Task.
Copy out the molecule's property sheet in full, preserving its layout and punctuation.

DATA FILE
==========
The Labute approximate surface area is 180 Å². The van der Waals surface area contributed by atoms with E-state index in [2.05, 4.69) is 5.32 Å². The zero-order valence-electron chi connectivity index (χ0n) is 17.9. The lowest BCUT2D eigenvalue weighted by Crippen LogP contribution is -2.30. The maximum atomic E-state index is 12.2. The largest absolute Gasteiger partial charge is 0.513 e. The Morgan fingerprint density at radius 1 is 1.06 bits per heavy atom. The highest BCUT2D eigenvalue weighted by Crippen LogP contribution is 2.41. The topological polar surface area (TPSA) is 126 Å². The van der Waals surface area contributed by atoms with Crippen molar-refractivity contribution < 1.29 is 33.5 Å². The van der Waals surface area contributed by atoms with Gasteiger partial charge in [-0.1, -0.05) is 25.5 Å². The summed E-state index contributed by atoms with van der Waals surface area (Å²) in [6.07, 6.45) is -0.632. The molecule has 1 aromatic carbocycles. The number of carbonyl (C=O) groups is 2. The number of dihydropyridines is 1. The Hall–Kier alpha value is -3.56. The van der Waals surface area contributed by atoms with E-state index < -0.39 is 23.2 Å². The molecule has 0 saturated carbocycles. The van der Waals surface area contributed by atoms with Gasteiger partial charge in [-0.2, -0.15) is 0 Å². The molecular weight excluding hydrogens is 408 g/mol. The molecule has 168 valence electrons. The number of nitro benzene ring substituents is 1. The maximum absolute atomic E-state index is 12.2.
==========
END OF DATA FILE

The Labute approximate surface area is 180 Å². The van der Waals surface area contributed by atoms with E-state index in [2.05, 4.69) is 5.32 Å². The zero-order valence-electron chi connectivity index (χ0n) is 17.9. The lowest BCUT2D eigenvalue weighted by Crippen LogP contribution is -2.30. The maximum atomic E-state index is 12.2. The largest absolute Gasteiger partial charge is 0.513 e. The Morgan fingerprint density at radius 1 is 1.06 bits per heavy atom. The highest BCUT2D eigenvalue weighted by Crippen LogP contribution is 2.41. The topological polar surface area (TPSA) is 126 Å². The van der Waals surface area contributed by atoms with Crippen molar-refractivity contribution < 1.29 is 33.5 Å². The van der Waals surface area contributed by atoms with Gasteiger partial charge in [-0.1, -0.05) is 25.5 Å². The summed E-state index contributed by atoms with van der Waals surface area (Å²) in [6.07, 6.45) is -0.632. The molecule has 1 aromatic carbocycles. The number of carbonyl (C=O) groups is 2. The number of dihydropyridines is 1. The Hall–Kier alpha value is -3.56. The van der Waals surface area contributed by atoms with E-state index < -0.39 is 23.2 Å². The molecule has 0 saturated carbocycles. The van der Waals surface area contributed by atoms with Gasteiger partial charge in [-0.2, -0.15) is 0 Å². The molecular weight excluding hydrogens is 408 g/mol. The molecule has 168 valence electrons. The number of nitro benzene ring substituents is 1. The maximum absolute atomic E-state index is 12.2.